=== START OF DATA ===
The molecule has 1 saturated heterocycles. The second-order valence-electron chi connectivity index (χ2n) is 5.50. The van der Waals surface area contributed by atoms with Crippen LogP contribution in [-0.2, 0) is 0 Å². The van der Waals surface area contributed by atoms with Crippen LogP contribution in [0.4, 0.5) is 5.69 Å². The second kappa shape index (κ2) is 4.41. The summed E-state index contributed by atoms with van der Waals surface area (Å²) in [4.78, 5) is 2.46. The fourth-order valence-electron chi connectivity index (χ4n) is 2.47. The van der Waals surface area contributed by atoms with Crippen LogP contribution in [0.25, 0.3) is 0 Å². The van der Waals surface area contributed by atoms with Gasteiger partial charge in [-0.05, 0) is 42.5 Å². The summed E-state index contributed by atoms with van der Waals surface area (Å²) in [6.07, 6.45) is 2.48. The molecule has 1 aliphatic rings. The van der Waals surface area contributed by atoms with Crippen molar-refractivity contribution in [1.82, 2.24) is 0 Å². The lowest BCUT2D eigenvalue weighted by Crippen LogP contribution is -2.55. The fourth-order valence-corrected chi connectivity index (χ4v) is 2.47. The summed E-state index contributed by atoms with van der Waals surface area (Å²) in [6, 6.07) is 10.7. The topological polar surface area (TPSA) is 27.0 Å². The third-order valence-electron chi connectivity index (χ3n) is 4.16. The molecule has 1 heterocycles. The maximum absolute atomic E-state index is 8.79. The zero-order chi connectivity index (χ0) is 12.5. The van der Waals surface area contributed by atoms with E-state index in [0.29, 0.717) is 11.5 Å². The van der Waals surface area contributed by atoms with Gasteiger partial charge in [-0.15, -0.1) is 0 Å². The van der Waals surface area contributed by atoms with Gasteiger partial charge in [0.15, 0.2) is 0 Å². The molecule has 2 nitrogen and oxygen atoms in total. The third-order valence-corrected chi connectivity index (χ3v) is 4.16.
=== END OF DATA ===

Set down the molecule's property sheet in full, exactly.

The molecule has 1 saturated heterocycles. The second-order valence-electron chi connectivity index (χ2n) is 5.50. The van der Waals surface area contributed by atoms with Crippen LogP contribution in [-0.2, 0) is 0 Å². The van der Waals surface area contributed by atoms with Crippen LogP contribution in [0.4, 0.5) is 5.69 Å². The second kappa shape index (κ2) is 4.41. The summed E-state index contributed by atoms with van der Waals surface area (Å²) in [4.78, 5) is 2.46. The fourth-order valence-electron chi connectivity index (χ4n) is 2.47. The van der Waals surface area contributed by atoms with Crippen LogP contribution in [0.25, 0.3) is 0 Å². The van der Waals surface area contributed by atoms with Gasteiger partial charge in [-0.05, 0) is 42.5 Å². The summed E-state index contributed by atoms with van der Waals surface area (Å²) in [6.07, 6.45) is 2.48. The molecule has 1 aliphatic rings. The van der Waals surface area contributed by atoms with Crippen molar-refractivity contribution in [1.82, 2.24) is 0 Å². The lowest BCUT2D eigenvalue weighted by Crippen LogP contribution is -2.55. The fourth-order valence-corrected chi connectivity index (χ4v) is 2.47. The summed E-state index contributed by atoms with van der Waals surface area (Å²) in [6, 6.07) is 10.7. The topological polar surface area (TPSA) is 27.0 Å². The third-order valence-electron chi connectivity index (χ3n) is 4.16. The molecule has 1 heterocycles. The maximum absolute atomic E-state index is 8.79. The zero-order chi connectivity index (χ0) is 12.5. The van der Waals surface area contributed by atoms with E-state index in [0.29, 0.717) is 11.5 Å². The van der Waals surface area contributed by atoms with Gasteiger partial charge in [-0.15, -0.1) is 0 Å². The van der Waals surface area contributed by atoms with Gasteiger partial charge in [0.15, 0.2) is 0 Å². The molecule has 2 nitrogen and oxygen atoms in total. The third-order valence-corrected chi connectivity index (χ3v) is 4.16.